Together for eight years, Kay Davis and Sandy Wimer never expected to see the day Minnesota would let them marry.
But after decades of political battles and a dramatic two-year swing in state politics, they stood at Minneapolis City Hall in the wee hours of Thursday morning with the law on their side.
"A lot of people came before us. A lot of people really suffered with not being accepted," said Davis of Eagle Lake. "Pioneers that had been together 30, 40 years and never were married legally in everybody's eyes -- so this is kind of a salute to them that it's legal."
Thursday's first-ever same-sex weddings capped an extraordinary seven months in Minnesota that began in November when Minnesotans rejected a plan to write the state's 40-year gay marriage ban into the Minnesota constitution. That vote's political momentum helped remake the Legislature, which in May changed the law, making Minnesota the 12th state to legalize same-sex marriage.
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Opponents have vowed to bring back the ban. The couples who married Thursday morning at City Hall, and the families and friends who celebrated with them, were focused on their new future, one where they have the same legal standing as other couples.
"For me, I just feel a certain amount of anxiety is gone," said Laura Migliorino, who married Mary Bahneman in the City Council chambers. "We probably weren't even aware of how much anxiety we lived with. We thought we'd be OK if something happened. It was like, maybe the doctor would be OK," said.
"We were always sort of at the mercy of everybody."
Gov. Mark Dayton, who signed the same-sex marriage law, stopped by city hall early in the night to applaud the couples about to wed.
"The real credit," he told them, "belongs to all your parents, grandparents who said, 'That's -- that's my daughter. That's my grandson that you're vilifying, that you're demonizing. We're not going to stand for that here in Minnesota'. We're better than that in Minnesota and we proved that over the last year."
Minneapolis launched more than three dozen weddings on Thursday, starting just after midnight with Margaret Miles and Cathy ten Broeke of Minneapolis. They stood on the center steps with their 5-year-old son, Louie.
Minneapolis Mayor R.T. Rybak started a hair early and had to stretch the sentences a bit to make sure his marriage pronouncement to them came after midnight.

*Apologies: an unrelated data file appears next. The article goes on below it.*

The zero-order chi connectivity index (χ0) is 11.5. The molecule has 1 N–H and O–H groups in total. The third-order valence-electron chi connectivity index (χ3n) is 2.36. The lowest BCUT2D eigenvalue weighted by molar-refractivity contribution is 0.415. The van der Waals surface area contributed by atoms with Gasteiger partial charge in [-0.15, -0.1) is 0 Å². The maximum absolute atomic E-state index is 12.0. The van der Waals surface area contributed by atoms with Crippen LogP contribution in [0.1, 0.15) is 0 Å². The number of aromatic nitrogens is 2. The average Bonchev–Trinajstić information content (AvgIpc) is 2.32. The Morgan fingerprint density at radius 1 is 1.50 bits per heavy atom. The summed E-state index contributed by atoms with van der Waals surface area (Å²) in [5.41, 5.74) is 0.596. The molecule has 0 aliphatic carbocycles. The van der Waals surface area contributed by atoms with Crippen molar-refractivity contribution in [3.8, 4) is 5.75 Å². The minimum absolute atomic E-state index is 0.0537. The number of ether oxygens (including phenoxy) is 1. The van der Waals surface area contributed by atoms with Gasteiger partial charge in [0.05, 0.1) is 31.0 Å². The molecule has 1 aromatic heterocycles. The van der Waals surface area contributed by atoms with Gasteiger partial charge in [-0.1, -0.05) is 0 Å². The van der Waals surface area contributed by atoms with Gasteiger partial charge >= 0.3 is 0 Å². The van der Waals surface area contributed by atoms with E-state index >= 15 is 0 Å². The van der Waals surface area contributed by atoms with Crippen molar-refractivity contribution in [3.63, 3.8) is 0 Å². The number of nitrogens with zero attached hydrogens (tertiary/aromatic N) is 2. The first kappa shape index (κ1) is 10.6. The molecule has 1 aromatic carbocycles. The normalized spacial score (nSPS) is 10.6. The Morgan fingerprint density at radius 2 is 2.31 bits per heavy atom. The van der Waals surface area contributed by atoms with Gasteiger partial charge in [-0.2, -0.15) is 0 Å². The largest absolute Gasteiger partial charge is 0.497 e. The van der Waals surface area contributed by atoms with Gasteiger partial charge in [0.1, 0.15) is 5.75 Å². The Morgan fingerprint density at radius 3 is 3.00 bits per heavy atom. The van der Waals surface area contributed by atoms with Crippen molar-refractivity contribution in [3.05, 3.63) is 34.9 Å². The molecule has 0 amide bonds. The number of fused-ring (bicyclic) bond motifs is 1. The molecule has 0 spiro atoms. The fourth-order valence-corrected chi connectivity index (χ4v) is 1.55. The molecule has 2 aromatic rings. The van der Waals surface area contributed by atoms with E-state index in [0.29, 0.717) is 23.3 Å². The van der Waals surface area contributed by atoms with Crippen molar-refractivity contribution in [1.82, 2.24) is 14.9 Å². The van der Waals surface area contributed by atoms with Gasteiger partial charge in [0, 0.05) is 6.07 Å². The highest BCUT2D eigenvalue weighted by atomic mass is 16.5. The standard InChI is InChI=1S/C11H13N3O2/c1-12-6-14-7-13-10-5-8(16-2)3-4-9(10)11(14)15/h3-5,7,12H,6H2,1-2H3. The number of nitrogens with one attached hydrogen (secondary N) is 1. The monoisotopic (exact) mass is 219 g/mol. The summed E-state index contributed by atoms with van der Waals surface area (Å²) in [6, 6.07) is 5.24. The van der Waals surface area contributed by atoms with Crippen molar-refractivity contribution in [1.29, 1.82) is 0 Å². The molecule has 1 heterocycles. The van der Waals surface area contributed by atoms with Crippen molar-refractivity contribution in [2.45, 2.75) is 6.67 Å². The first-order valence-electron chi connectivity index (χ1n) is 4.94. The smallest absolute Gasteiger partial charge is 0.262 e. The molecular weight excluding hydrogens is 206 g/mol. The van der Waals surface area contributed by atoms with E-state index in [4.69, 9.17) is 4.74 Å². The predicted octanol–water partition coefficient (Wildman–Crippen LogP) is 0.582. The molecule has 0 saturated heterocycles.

"By the power now finally vested in me, by the laws of the people of Minnesota, we do hereby declare that Margaret and Cathy are legally married. You may kiss the bride," Rybak said, as the crowd erupted in applause and some bystanders wiped away tears.
The two women kissed, and their five-year-old son Louie hugged his moms.
Rybak married couples in the rotunda long into the morning, while Hennepin County judges presided over ceremonies in the Minneapolis City Council chambers.
Kelly Frankenberg of Lakeville married Donna Nguyen at City Hall while wearing a long white dress with sparkly straps. They said they decided to marry now partly because Frankenberg is seven months pregnant, and legal marriage eliminates any legal wrangling that otherwise would have to take place for both of them to have legal custody of the child.
"It's just historically incredible. It gives me goosebumps every time I think about it, that this is really part of history, too," Frankenberg said. "It's just very overwhelming -- in a good way."
For many, the night was an occasion for celebration even if it wasn't their wedding night. Travis and Jerry Fladmark of Richfield were already legally married in San Francisco in 2008. The new law means Minnesota recognizes that marriage as legal.
"There are so many things left to be done but for us this is the big step," Jerry Fladmark said. "We are legit now and that feels pretty exciting, it feels like you're truly part of society in every way."
Amy Conrad and Demoya Gordon of Minneapolis were heading home at about 2 a.m. after taking their vows. Like many at the gathering, they were stunned by how quickly legalization happened in the state, which only last year was considering a constitutional ban of same-sex marriage.
"I'm so proud," Conrad said as she and her new wife walked arm in arm down 4th Street. "I couldn't be more happy."
Lynne Larsen of Minneapolis never expected to be able to marry her partner, Linda Alton, in her lifetime. After the marriage law passed in May, the 75-year-old Larsen posted a singing invitation to her wedding on YouTube.
Early Thursday morning, the couple wore white pants and the same colorful blouses for the occasion. The choice was accidental, said Alton, 68. She and Larsen had picked the same thing out in the store.
"We said, 'our families are going to die, our daughters are going to cringe,'" Alton said.
Daughters Christine and Kay Alton stood by, smiling. The outfits were forgiven. They were pleased their mom's 24-year relationship was now officially recognized by the state of Minnesota.
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